Look- I don’t like neo-confederates, I don’t like the confederacy, I don’t like glorifying the Confederacy-

    But given that the two other historical paintings he has are “Lincoln at Antietam,” and all his other paintings are of Jesus, I don’t really think your neo-confederate claim has a leg to stand on-
    To whit:

    “The fact that the soldier offering aid is a Confederate and the soldier receiving it is Union wasn’t decided by a coin flip.”

    Except its an accurate portrayal of an actual historical event.

    ” I would agree with your interpretation except for the mass of Confederate battle flags in the background, and that the only dead and dying in the picture are Union troops. One of them is reaching out to the clean, neat, tidy and chivalrous Confederate soldier magnanimously helping his defeated enemies. ”

    Except that’s pretty much exactly how the Battle of Fredricksburg went down.

    In other words, you’re taking a historically accurate portrayal of a historical event and saying its glorifying the Confederacy BECAUSE of its accuracy.

    Is he a shitty artist? Yeah. Do I like his theology? Insofar as I can grasp it from paintings, its fairly bog-standard insipid “Jesus n’ angels love us and take care of us.” I don’t think you can even specifically claim he’s a fundie premillenial dispensationalist- nothing in his paintings or the blurbs below would be unacceptable in a Catholic or Lutheran or Methodist household of people with very bad taste.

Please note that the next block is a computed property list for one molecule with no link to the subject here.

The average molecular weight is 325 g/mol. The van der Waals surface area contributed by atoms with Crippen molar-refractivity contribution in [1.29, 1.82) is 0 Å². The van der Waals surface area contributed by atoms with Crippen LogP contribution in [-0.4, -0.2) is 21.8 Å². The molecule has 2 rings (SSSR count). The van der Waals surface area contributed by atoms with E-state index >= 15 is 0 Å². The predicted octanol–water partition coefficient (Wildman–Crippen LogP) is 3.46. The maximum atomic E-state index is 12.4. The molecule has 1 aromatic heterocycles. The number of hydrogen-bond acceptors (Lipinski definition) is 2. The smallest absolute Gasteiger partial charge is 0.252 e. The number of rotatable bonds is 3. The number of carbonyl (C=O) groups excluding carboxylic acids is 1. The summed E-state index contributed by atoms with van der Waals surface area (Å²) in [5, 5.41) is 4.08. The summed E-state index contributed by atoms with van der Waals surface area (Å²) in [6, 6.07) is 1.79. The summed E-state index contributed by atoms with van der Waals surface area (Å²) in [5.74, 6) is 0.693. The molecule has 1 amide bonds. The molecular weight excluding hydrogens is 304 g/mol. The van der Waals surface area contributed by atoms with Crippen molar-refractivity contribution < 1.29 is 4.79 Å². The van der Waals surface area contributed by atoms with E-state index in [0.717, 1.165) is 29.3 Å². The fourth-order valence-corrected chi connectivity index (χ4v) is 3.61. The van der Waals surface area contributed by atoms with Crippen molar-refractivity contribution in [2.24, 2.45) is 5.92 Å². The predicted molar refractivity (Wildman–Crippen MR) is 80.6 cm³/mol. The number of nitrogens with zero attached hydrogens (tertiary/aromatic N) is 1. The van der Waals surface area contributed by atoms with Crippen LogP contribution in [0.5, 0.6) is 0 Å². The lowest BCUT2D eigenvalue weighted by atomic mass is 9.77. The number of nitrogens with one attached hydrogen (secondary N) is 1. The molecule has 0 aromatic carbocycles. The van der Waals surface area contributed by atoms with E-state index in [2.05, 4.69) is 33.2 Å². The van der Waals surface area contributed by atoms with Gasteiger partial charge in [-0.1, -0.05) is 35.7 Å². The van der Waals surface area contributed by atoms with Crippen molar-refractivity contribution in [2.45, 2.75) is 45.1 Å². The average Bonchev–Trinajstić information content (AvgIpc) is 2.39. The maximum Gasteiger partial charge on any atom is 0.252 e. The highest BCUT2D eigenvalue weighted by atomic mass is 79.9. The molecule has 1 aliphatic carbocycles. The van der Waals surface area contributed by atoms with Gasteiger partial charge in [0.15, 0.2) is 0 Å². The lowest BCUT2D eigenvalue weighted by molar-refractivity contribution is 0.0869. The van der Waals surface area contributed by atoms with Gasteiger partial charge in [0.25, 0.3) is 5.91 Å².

In other words, you’re reading wayyyy too much into this guys paintings. I think Thomas Kincade is a shitty painter too. I don’t think he’s a racist neo-confederate apologist.

  • Carstonio

    And I think you’re reading way too much into my post. I didn’t accuse the artist of being a neo-Confederate. I was saying that the painting is an attempt to pander to people with those attitudes.

    Is Greene the same artist behind the blatantly theocratic image of Jesus with the Founding Fathers, with Clinton and Obama and FDR portrayed as anti-Christian? If so, that’s hardly insipid.

  • gimpi1

    “Flip the script. That’s always good advice. If you want to know if something is wise or fair or advisable, imagine how it would seem to you if the shoe was on the other foot.”

    Good advice. This was my mother’s take on many things in life. If it wouldn’t be OK for someone you disapprove to do, it’s not OK for you.

  • sidhe

    “Those were the times I carried you. And that ditch between footprints over there? That’s where I dragged you for a while – you got heavy, what can I say? I dumped you behind that dune while I got ice cream.”